Windsor Castle is open all year round and is the perfect place to visit during a day trip from London. It is believed to be the Queen's favourite residence, and was the setting for the royal weddings of both Prince Harry and Meghan Markle and Princess Eugenie and Jack Brooksbank. You can travel by train from central London, or book a coach tour.
Don't miss these top 10 highlights of Windsor Castle:
1. Royal wedding exhibition
Visit the special exhibition A Royal Wedding: HRH Princess Eugenie and Mr Jack Brooksbank between March and April to see the stunning dress and jewels worn by the princess on her wedding day, as well as Mr Brooksbank's custom-made Savile Row morning suit. Eugenie's dress, designed by Peter Pilotto and Christopher De Vos, can be admired up close to see the custom symbolic embroidery running across the fabric. You'll also see the Greville Emerald Kokoshnik Tiara, loaned by the Queen, and on public display for the first time since it was made in 1919.
2. Audio tour with Prince Charles
See the castle through the eyes of a royal with a free audio guide, available in the courtyard. The Prince of Wales introduces the tour, and the commentary carries you through the highlights of the State Apartments and St George’s Chapel. Along the way, staff from the Royal Household discuss the work involved in running the castle, such as arranging a State Banquet for 160 guests. There’s a family multimedia tour for little ones, and guides for blind and partially sighted visitors.
3. State Apartments
Explore the changing tastes of the 39 monarchs that have called Windsor Castle home and the individual marks they left on the State Apartments. Notably, Charles II wished to rival his cousin Louis XIV's dazzling palace at Versailles and modernised the interiors with painted ceilings from Antonio Verrio and carvings by Grinling Gibbons. Today, members of the Royal Family often use the opulent rooms for events that support the organisations they patron.
4. Waterloo chamber
Built to celebrate the victory at the Battle of Waterloo, the portraits lining the walls depict the allied monarchs, statesmen and commanders involved in the defeat of Napoleon, including a monumental portrait of the Duke of Wellington. Admire the Indian carpet, woven by inmates from Agra prison for Queen Victoria’s Golden Jubilee in 1894. It is thought to be the largest seamless carpet in existence and required the help of 40 men to move it into the castle.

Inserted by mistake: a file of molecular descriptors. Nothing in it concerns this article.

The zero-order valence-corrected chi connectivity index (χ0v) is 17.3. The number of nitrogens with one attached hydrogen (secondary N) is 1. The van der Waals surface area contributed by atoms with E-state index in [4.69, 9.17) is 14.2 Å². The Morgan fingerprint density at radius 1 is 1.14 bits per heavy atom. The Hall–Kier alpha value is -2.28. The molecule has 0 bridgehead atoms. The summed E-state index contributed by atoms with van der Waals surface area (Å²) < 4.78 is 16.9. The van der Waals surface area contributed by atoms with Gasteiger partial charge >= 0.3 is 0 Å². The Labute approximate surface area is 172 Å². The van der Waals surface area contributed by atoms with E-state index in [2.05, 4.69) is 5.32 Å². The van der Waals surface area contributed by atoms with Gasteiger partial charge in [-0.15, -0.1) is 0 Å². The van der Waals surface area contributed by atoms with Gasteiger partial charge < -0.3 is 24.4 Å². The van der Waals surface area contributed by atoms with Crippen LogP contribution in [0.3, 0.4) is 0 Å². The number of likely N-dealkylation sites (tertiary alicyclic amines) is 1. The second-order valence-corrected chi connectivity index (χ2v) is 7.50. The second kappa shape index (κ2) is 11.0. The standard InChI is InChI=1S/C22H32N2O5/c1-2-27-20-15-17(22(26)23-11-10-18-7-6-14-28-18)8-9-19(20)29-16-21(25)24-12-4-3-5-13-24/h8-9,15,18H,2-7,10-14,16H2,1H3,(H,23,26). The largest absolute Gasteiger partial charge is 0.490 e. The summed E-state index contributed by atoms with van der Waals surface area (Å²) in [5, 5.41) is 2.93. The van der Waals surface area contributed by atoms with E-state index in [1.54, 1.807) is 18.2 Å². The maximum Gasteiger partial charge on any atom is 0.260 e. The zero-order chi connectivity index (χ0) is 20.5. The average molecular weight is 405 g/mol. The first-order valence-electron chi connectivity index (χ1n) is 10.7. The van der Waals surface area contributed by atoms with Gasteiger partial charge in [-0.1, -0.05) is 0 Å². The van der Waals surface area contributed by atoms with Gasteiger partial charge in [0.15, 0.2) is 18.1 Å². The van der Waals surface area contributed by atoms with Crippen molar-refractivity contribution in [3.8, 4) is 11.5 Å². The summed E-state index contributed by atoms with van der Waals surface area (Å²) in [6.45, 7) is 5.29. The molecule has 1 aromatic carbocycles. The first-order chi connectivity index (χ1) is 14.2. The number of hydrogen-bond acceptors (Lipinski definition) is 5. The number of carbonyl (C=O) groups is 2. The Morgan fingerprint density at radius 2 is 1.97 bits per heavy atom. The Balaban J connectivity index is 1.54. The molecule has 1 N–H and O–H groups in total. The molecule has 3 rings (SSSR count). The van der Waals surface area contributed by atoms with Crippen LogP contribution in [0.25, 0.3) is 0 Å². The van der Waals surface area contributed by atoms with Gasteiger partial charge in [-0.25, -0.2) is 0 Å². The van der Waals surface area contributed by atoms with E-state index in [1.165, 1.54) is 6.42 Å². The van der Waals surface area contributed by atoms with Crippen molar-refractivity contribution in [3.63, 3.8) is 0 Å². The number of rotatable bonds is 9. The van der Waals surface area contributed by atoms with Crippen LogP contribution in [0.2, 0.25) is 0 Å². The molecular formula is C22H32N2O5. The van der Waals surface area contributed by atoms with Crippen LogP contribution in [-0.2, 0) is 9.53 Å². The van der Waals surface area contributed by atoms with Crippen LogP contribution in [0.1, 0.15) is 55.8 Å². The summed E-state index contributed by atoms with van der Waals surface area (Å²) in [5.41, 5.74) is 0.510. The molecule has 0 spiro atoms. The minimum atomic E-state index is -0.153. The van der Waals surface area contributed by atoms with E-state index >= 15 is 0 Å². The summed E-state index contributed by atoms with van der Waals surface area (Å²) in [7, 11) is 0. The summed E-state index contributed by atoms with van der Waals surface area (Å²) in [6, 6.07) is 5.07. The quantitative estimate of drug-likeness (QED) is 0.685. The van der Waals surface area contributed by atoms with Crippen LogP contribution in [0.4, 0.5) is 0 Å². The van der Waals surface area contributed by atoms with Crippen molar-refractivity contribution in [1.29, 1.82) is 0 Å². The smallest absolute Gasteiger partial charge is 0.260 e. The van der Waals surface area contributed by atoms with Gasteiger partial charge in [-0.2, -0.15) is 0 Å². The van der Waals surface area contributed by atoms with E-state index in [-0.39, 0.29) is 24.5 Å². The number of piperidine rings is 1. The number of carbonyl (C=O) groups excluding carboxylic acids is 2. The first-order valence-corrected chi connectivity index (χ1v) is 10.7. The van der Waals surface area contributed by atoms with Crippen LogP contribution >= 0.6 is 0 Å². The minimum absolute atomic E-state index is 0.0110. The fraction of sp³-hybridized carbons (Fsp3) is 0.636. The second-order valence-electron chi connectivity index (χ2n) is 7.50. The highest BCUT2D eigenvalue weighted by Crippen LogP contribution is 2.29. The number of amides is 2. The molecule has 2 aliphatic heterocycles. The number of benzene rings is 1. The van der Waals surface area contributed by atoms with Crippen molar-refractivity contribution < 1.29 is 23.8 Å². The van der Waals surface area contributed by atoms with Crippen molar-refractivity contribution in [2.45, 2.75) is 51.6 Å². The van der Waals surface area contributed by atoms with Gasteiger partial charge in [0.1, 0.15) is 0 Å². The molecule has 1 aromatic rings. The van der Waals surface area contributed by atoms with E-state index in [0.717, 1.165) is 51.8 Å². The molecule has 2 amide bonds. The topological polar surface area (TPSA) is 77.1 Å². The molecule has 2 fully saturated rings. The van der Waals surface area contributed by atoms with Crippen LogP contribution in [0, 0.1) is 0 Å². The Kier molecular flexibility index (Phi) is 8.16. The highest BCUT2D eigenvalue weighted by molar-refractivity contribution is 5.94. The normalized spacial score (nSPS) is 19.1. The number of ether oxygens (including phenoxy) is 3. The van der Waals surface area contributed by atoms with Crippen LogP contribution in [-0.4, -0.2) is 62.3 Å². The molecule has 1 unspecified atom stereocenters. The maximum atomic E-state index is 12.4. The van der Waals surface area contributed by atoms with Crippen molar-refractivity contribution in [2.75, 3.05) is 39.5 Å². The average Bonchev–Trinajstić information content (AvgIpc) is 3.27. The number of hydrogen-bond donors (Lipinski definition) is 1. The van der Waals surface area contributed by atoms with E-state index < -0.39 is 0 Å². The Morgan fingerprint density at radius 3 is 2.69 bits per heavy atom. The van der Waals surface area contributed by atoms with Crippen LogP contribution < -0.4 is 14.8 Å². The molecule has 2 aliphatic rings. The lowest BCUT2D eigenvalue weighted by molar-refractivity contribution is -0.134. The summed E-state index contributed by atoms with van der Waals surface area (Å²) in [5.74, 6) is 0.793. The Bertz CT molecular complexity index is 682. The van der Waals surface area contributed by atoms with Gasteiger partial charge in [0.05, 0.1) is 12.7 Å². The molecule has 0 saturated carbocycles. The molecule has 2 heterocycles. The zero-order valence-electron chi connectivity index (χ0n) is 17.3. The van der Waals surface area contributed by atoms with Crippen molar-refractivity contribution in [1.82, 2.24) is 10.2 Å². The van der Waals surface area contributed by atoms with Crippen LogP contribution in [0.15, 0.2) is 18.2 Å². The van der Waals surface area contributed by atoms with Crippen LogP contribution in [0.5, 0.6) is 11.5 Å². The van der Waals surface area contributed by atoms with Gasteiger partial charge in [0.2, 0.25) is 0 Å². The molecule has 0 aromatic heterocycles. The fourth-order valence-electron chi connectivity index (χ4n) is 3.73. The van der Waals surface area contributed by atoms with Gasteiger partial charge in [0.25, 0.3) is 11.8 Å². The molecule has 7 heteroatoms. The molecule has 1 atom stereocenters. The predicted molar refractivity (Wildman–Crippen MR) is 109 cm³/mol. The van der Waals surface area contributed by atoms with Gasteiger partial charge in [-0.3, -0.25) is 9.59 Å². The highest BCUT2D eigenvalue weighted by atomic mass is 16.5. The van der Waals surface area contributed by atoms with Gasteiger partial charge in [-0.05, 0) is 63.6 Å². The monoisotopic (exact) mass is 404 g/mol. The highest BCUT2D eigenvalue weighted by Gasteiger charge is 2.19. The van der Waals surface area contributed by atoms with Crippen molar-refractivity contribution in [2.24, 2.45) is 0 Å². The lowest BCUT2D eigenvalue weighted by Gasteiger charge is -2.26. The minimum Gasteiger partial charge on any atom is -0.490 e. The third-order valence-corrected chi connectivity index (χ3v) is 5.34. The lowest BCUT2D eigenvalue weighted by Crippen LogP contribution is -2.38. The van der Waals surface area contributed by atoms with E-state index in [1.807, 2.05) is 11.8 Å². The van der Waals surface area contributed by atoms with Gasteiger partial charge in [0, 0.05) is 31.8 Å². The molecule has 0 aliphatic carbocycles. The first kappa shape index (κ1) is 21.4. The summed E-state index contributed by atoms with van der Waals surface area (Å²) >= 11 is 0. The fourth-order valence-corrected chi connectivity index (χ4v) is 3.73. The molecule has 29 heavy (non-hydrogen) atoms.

5. St George’s Chapel
Take in the splendour of the intricate Gothic architecture at St George’s Chapel, which was the venue for Prince Harry and Meghan Markle's wedding ceremony. The chapel is the spiritual home of the Order of the Garter: established by Edward III in 1348, it is the most senior order of British Chivalry and today there are 24 knights chosen in recognition of their work for the nation by the Queen. Inside the chapel lie the tombs of 10 monarchs, including Charles I, Henry VIII and his third wife Jane Seymour.
6. Queen Mary’s Dolls’ House
Marvel at a magical doll house built for Queen Mary by renowned architect Edwin Lutyens and filled with diminutive treasures, created by the leading craftsmen and artists of the time. It is a perfect replica of an aristocratic home, complete with electricity, running hot and cold water and working lifts. A starring feature is the library of 700 miniature books, creating an incredible snapshot of artistic and cultural life of the 1920s with contemporary artists, composers and writers all contributing to the library.
7. The semi-state rooms
The Queen uses these incredibly lavish rooms for official entertaining. As they’re still in use today, they are only open to the public between September and March. George IV commissioned the rooms, which are an example of some of the finest late-Georgian interiors in the country. A fire in 1992 severely damaged several rooms, including the magnificent Crimson Drawing Room. Firefighters used 4,000 gallons of water a minute to quell the blaze. The rooms have since been painstakingly restored to their original glory using George IV’s original designs.
8. Changing the Guard
It’s worth timing a visit of Windsor Castle with Changing the Guard, an incredible spectacle of British pageantry. In a big show of colour and sound, the new Guards, led by a Regimental Band, march from the barracks through the town to outside the Guard Room. During the 45-minute ceremony, the handover of duties takes place, including changeover of the sentries. The ceremony usually takes place at 11am on Mondays, Wednesdays, Fridays and Saturdays, but check before visiting.
9. Fine art
It’s impossible to miss the incredible artworks that line the castle’s walls. Spot wonderful paintings from renowned artists, such as Rembrandt, Rubens and Canaletto in the State Apartments and visit the Drawings Gallery to see changing selections from the Royal Collection, including major works by Leonardo, Holbein, Michelangelo and Raphael, to name a few.
10. The China Museum
Examine beautiful pieces of porcelain that Queen Mary chose to display in the corridor in the 1920s. Among the collection are beautiful Chinese and Japanese pieces from the 17th and early-18th centuries; and two Sèvres sets, including one with Queen Victoria’s turquoise-rimmed pattern with her monogram and one by Worcester, decorated with badges from the Order of the Garter and featured at the Order’s annual lunch.